Original Research - Special Collection: Synod of Dordrecht (1618-1619) - Synod's meaning and influence in South Africa

Luther and Calvin on predestination: A comparison

Ignatius W.C. van Wyk
In die Skriflig/In Luce Verbi | Vol 52, No 2 | a2342 | DOI: https://doi.org/10.4102/ids.v52i2.2342 | © 2018 Natie Van Wyk | This work is licensed under CC Attribution 4.0
Submitted: 15 December 2017 | Published: 19 June 2018

About the author(s)

Ignatius W.C. van Wyk, Department of Church History and Polity, University of Pretoria, South Africa


Alexander Schweizer propagated the thesis that predestination is a central theme of Calvin’s theology and that later Calvinism had to defend his teaching as the distinguishing point between the Lutheran and reformed traditions. In this article it is shown that election is also an important element of Luther’s theology. The historic development of the two reformers’ thinking about election is presented. In spite of different nuances, the difference between the two are minimal. The main reason why the differences could be underplayed is because it is shown that Calvin’s thesis of ‘double predestination’ only forms one part of Calvin’s doctrinal thinking on this subject. Calvin has actually two sets of statements on predestination. When the unacceptable statements about ‘double predestination’ are not emphasised, but rather his early works and sermons, he and Luther share the same opinions on election in Christ through grace. Both of them understand election as the final word on justification.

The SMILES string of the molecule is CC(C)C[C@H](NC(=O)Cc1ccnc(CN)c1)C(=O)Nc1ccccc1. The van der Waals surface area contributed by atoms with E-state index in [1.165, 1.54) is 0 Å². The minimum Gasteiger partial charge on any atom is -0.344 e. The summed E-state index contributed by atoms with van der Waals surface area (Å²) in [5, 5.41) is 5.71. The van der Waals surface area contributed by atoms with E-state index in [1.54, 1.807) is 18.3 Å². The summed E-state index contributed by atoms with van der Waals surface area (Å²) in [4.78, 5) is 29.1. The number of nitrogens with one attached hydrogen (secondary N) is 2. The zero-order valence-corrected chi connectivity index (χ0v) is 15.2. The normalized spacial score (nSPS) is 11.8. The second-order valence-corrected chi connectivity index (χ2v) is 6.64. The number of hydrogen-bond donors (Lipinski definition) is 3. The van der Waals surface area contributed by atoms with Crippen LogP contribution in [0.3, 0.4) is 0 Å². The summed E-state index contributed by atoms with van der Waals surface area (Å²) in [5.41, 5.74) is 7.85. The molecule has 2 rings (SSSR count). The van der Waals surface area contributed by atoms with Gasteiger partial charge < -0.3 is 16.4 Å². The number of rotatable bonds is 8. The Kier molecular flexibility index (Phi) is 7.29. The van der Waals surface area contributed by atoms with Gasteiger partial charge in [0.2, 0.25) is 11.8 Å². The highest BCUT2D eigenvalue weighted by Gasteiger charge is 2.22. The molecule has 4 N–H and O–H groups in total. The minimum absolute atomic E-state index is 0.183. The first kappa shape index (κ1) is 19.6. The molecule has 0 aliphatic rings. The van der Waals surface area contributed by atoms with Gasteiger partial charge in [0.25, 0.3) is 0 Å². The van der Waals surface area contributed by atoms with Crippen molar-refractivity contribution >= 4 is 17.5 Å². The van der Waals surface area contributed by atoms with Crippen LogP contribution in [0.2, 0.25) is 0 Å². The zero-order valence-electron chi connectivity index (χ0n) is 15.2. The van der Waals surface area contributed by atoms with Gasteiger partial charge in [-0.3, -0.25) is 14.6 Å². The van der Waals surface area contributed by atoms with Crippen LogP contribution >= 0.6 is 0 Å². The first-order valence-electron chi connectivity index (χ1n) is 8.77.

Luther; Calvin; predestination; election; sermons; justification


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